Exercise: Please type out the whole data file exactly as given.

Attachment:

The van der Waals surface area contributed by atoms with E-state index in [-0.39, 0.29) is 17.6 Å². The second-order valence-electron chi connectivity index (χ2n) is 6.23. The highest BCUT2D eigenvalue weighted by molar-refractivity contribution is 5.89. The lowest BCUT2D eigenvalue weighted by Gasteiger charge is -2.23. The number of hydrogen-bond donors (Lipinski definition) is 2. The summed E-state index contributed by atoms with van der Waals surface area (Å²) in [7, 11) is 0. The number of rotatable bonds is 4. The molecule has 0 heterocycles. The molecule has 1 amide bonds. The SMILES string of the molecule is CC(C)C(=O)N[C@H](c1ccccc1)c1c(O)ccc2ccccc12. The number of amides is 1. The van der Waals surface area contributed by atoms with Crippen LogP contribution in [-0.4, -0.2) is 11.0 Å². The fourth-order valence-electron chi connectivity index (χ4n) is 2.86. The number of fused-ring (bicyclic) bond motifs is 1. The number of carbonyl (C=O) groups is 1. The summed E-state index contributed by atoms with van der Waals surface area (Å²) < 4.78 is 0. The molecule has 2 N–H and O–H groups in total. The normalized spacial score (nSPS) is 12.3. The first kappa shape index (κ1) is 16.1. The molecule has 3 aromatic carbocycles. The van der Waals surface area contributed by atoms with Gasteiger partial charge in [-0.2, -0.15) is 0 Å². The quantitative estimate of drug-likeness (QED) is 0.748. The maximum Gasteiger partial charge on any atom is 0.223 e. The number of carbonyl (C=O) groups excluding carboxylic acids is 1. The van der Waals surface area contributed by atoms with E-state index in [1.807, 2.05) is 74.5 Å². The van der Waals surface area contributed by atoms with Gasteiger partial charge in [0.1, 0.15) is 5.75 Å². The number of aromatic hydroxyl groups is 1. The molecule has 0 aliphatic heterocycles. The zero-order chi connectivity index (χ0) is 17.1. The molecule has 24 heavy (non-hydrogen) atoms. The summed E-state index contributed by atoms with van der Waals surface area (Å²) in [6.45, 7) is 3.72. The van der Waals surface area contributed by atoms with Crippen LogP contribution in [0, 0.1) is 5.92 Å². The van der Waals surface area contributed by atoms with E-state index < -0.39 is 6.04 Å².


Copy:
The van der Waals surface area contributed by atoms with E-state index in [-0.39, 0.29) is 17.6 Å². The second-order valence-electron chi connectivity index (χ2n) is 6.23. The highest BCUT2D eigenvalue weighted by molar-refractivity contribution is 5.89. The lowest BCUT2D eigenvalue weighted by Gasteiger charge is -2.23. The number of hydrogen-bond donors (Lipinski definition) is 2. The summed E-state index contributed by atoms with van der Waals surface area (Å²) in [7, 11) is 0. The number of rotatable bonds is 4. The molecule has 0 heterocycles. The molecule has 1 amide bonds. The SMILES string of the molecule is CC(C)C(=O)N[C@H](c1ccccc1)c1c(O)ccc2ccccc12. The number of amides is 1. The van der Waals surface area contributed by atoms with Crippen LogP contribution in [-0.4, -0.2) is 11.0 Å². The fourth-order valence-electron chi connectivity index (χ4n) is 2.86. The number of fused-ring (bicyclic) bond motifs is 1. The number of carbonyl (C=O) groups is 1. The summed E-state index contributed by atoms with van der Waals surface area (Å²) < 4.78 is 0. The molecule has 2 N–H and O–H groups in total. The normalized spacial score (nSPS) is 12.3. The first kappa shape index (κ1) is 16.1. The molecule has 3 aromatic carbocycles. The van der Waals surface area contributed by atoms with Gasteiger partial charge in [-0.2, -0.15) is 0 Å². The quantitative estimate of drug-likeness (QED) is 0.748. The maximum Gasteiger partial charge on any atom is 0.223 e. The number of carbonyl (C=O) groups excluding carboxylic acids is 1. The van der Waals surface area contributed by atoms with E-state index in [1.807, 2.05) is 74.5 Å². The van der Waals surface area contributed by atoms with Gasteiger partial charge in [0.1, 0.15) is 5.75 Å². The number of aromatic hydroxyl groups is 1. The molecule has 0 aliphatic heterocycles. The zero-order chi connectivity index (χ0) is 17.1. The molecule has 24 heavy (non-hydrogen) atoms. The summed E-state index contributed by atoms with van der Waals surface area (Å²) in [6.45, 7) is 3.72. The van der Waals surface area contributed by atoms with Crippen LogP contribution in [0, 0.1) is 5.92 Å². The van der Waals surface area contributed by atoms with E-state index < -0.39 is 6.04 Å².